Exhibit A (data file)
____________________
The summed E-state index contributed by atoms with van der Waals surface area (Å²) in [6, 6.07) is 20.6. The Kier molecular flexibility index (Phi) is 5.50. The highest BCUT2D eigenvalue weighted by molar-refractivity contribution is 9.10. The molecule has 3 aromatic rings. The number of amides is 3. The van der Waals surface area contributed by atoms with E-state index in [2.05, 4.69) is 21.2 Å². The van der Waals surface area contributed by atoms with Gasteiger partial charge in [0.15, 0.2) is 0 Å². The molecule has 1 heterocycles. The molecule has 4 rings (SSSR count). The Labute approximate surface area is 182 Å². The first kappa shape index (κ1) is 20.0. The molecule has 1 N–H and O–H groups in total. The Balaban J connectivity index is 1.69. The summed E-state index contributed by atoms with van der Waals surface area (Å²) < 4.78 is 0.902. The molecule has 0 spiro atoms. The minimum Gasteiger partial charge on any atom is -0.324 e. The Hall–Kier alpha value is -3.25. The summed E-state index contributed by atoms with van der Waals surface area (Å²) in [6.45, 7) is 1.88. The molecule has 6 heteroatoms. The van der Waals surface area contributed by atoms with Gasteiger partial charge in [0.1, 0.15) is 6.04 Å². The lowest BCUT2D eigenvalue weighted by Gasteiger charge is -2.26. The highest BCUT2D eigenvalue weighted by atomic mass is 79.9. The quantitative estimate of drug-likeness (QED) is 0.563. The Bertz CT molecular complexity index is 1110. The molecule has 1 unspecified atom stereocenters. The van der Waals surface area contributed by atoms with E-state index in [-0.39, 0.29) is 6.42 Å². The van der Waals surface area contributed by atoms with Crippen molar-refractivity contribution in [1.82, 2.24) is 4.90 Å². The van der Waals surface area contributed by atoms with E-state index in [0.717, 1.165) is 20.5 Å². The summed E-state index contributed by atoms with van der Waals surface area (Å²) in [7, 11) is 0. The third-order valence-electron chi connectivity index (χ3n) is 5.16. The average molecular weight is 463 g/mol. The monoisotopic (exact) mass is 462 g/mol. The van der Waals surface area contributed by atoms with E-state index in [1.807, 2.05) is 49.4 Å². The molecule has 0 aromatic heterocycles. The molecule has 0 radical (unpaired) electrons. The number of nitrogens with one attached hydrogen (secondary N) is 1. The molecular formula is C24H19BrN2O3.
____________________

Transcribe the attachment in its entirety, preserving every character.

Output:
The summed E-state index contributed by atoms with van der Waals surface area (Å²) in [6, 6.07) is 20.6. The Kier molecular flexibility index (Phi) is 5.50. The highest BCUT2D eigenvalue weighted by molar-refractivity contribution is 9.10. The molecule has 3 aromatic rings. The number of amides is 3. The van der Waals surface area contributed by atoms with E-state index in [2.05, 4.69) is 21.2 Å². The van der Waals surface area contributed by atoms with Gasteiger partial charge in [0.15, 0.2) is 0 Å². The molecule has 1 heterocycles. The molecule has 4 rings (SSSR count). The Labute approximate surface area is 182 Å². The first kappa shape index (κ1) is 20.0. The molecule has 1 N–H and O–H groups in total. The Balaban J connectivity index is 1.69. The summed E-state index contributed by atoms with van der Waals surface area (Å²) < 4.78 is 0.902. The molecule has 0 spiro atoms. The minimum Gasteiger partial charge on any atom is -0.324 e. The Hall–Kier alpha value is -3.25. The summed E-state index contributed by atoms with van der Waals surface area (Å²) in [6.45, 7) is 1.88. The molecule has 6 heteroatoms. The van der Waals surface area contributed by atoms with Gasteiger partial charge in [0.1, 0.15) is 6.04 Å². The lowest BCUT2D eigenvalue weighted by Gasteiger charge is -2.26. The highest BCUT2D eigenvalue weighted by atomic mass is 79.9. The quantitative estimate of drug-likeness (QED) is 0.563. The Bertz CT molecular complexity index is 1110. The molecule has 1 unspecified atom stereocenters. The van der Waals surface area contributed by atoms with E-state index in [-0.39, 0.29) is 6.42 Å². The van der Waals surface area contributed by atoms with Crippen molar-refractivity contribution in [1.82, 2.24) is 4.90 Å². The van der Waals surface area contributed by atoms with E-state index in [0.717, 1.165) is 20.5 Å². The summed E-state index contributed by atoms with van der Waals surface area (Å²) in [7, 11) is 0. The third-order valence-electron chi connectivity index (χ3n) is 5.16. The average molecular weight is 463 g/mol. The monoisotopic (exact) mass is 462 g/mol. The van der Waals surface area contributed by atoms with E-state index in [1.807, 2.05) is 49.4 Å². The molecule has 0 aromatic heterocycles. The molecule has 0 radical (unpaired) electrons. The number of nitrogens with one attached hydrogen (secondary N) is 1. The molecular formula is C24H19BrN2O3.